Max Lowenthal of 27 Garden Place, Brooklyn, N. Y., was yesterday elected to serve as secretary to President Hoover’s Commission on Law Enforcement. He is the second Jew to serve with the Committee, joining Monte M. Lemann of New Orleans.
Mr. Lowenthal, who was born in Minneapolis, is a graduate of the University of Minnesota and of the Harvard Law School, Class of 1912.
Following his graduation, Mr. Lowenthal served for a year as secretary to Judge Julian W. Mack. Prior to the World War he was active in Zionist circles. Up until 1926 he was a member of the law firm of Lowenthal, Szold and Perkins.
Mr. Lowenthal served as assistant to George W. Wickersham, Chairman of the National Committee on Law Observance and Enforcement as special counsel for New York City in the New York Terminal Rate case before the Inter-State Commerce Commission.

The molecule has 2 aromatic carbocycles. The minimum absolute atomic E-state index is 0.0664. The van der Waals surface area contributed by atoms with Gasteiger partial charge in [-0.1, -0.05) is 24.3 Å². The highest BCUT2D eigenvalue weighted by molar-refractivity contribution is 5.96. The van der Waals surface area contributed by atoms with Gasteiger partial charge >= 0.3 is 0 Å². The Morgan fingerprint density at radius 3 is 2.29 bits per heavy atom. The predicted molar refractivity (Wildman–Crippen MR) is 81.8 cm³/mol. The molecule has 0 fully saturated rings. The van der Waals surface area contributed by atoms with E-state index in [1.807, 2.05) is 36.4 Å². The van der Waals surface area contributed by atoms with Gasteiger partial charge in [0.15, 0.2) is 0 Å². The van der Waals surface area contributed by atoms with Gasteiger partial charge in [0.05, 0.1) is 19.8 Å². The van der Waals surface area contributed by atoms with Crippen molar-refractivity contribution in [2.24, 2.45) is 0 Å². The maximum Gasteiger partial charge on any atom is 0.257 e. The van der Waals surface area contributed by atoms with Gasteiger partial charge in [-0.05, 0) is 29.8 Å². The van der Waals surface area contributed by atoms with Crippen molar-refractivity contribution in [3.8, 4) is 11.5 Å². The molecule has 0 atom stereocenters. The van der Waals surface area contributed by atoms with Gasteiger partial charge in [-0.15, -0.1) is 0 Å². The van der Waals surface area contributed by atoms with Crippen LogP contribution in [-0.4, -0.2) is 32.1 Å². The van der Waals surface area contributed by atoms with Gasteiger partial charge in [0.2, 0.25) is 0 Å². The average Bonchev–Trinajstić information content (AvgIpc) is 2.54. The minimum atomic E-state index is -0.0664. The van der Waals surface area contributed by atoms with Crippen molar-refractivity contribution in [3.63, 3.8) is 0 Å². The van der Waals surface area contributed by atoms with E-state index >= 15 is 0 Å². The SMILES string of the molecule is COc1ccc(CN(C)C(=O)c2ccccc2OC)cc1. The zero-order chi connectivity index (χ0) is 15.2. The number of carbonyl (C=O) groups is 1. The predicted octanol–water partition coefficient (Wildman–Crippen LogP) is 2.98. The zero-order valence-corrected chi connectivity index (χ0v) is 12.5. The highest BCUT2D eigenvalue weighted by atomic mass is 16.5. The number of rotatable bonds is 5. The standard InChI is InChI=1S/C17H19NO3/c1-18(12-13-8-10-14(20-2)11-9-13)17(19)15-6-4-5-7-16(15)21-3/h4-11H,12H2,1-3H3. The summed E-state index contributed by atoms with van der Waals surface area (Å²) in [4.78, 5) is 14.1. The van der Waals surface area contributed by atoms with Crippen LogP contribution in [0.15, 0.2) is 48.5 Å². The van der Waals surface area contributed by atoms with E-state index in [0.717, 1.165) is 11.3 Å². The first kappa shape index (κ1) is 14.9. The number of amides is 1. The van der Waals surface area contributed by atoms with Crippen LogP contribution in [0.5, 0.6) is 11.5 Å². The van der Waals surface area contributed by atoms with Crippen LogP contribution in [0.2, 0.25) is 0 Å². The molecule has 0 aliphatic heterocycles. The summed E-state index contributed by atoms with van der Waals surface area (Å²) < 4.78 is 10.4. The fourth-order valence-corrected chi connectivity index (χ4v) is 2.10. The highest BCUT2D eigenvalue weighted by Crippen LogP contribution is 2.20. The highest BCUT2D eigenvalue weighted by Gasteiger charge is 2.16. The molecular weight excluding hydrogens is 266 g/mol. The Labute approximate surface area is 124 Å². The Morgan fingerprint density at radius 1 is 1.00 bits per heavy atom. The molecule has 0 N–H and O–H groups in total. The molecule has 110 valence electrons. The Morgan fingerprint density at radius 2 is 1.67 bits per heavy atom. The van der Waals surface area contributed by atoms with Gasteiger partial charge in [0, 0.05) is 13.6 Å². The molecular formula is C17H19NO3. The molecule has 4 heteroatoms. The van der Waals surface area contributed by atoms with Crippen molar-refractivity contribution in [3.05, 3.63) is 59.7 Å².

He was Assistant Secretary to President’s Wilson’s Mediation Commission in 1917, Assistant Secretary to the War Labor Policy Board in 1918 and to the President’s Second Industrial Commission, 1919-1920. He is one of the trustees of the 20th Century Fund.
The Archive of the Jewish Telegraphic Agency includes articles published from 1923 to 2008. Archive stories reflect the journalistic standards and practices of the time they were published.